She then told me to put fresh flowers in the west and north corner of my house (“buy compass!”) and I will then meet my good husband sometime this Autumn.

She also told me that I’d have three children, be promoted to a ‘manager’ (“no…supervisor!”) at the of 35.

After scribbling out another series of illegible, garbled sentences, she set down her pen and leaned back in her seat…apparently the reading had worn her out.

“You have question!” She said sternly.

“Uh, yeah. What about my career? What should I do with my life?”

I leaned forward, hoping beyond hope that somewhere under the 80’s perm and grandma glasses was a genuine mystic who held the answers to my purpose in life.

“You too much think, you understand?” She said, exasperated. She wrote out the word ‘think’ and underlined it three times. “You too much worried.”

With that, she folded up the papers and stuffed them in a red envelope, along with a picture of three balding, bearded men carrying a snake and standing next to two children who were riding a fish and holding a giant tomato.

My mother and I, praying at the neighboring temple. People journey to this temple to pray for success and good fortune in their careers. I prayed to find a job. We bowed, made a wish, waved the insense around and then placed it in a sandbox-looking structure infront of the alters.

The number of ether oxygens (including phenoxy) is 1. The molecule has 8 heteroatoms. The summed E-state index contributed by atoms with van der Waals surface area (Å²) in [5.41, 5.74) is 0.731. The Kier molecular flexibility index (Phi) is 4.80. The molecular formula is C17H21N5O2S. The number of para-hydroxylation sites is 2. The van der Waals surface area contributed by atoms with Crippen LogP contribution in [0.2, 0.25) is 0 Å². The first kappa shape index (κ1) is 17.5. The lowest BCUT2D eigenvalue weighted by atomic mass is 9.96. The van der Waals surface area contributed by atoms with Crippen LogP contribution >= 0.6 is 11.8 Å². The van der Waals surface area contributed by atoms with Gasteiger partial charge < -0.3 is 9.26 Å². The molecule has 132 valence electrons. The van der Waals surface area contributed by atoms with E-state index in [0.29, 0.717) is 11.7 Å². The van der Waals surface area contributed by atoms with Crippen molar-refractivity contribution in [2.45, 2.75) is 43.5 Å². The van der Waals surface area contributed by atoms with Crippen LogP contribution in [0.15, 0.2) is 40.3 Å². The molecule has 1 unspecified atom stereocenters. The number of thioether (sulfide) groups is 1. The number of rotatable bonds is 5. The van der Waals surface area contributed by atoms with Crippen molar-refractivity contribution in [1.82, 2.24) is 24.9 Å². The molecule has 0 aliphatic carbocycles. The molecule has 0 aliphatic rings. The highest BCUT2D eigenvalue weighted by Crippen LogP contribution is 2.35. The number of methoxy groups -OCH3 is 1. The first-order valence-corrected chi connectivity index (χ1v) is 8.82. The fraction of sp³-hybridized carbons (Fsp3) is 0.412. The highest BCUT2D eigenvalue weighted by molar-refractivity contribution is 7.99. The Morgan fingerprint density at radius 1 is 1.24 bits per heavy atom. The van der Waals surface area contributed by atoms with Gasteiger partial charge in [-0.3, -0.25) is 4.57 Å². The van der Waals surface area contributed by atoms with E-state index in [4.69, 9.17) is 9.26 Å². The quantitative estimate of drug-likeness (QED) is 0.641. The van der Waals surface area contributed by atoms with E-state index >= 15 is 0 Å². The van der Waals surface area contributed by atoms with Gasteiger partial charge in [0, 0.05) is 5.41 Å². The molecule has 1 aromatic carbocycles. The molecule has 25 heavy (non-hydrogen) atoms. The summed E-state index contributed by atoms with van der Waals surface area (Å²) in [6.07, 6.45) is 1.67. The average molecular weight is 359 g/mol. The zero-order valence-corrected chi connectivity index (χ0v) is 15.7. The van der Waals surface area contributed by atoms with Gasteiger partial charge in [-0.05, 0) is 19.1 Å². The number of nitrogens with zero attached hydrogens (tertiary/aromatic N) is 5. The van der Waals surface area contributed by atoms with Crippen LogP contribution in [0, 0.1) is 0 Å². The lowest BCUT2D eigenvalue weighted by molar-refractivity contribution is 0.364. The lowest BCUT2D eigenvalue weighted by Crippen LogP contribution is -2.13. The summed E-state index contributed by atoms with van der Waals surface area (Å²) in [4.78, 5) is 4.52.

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7 thoughts on “The Palm Reader

  1. pardon my momentary jaded-expat outburst:


    "you think too much" is the nail-to-chalkboard of all chinese-cultural phrases I've ever encountered here. It's truly detestable to me.

    < /end jaded outburst>

  2. WOW has this ever increased my latent desire to put all my faith in department store palm readers. Problem is I haven’t found one here yet that speaks English. I think if I do it will be a very, very dangerous thing.

  3. Thanks catwithaxeofd00m…Do you mind me asking what your profile name means? What is it in reference to?

  4. You will be married at the age of 31, but if you put some flowers around the house you will find mister right this autumn? that doesn’t make sence.

    Anyway, i think if you think possitively about the career advice you could determine that it doesn’t matter and somthing will come along. Stop thinking about it and just groove with the flow, as the hippies say.


    Very insightful reading!

  5. Yeah. That psychic was totally nuts. Nothing she said made any sense. But it was pretty funny experience just the same…something you should experience at least once. If you ever go to China…you should do it!

    Going with the flow…yeah. Every tells me that, but they don’t say how to do that. I don’t really care about having a ‘career’ per say, I just want to do something meaningful and I haven’t figured out what that is yet. Siiiiigh…

  6. Very interesting post, and also quite sad, probably why I avoid ‘hawking’ my own psychic wares at any kind of commercial venue – way too depressing, but thanks for sharing your experience, it was a cultural eye opening that didn’t sound too too different from what’s going on here, actually!

    Kathy C.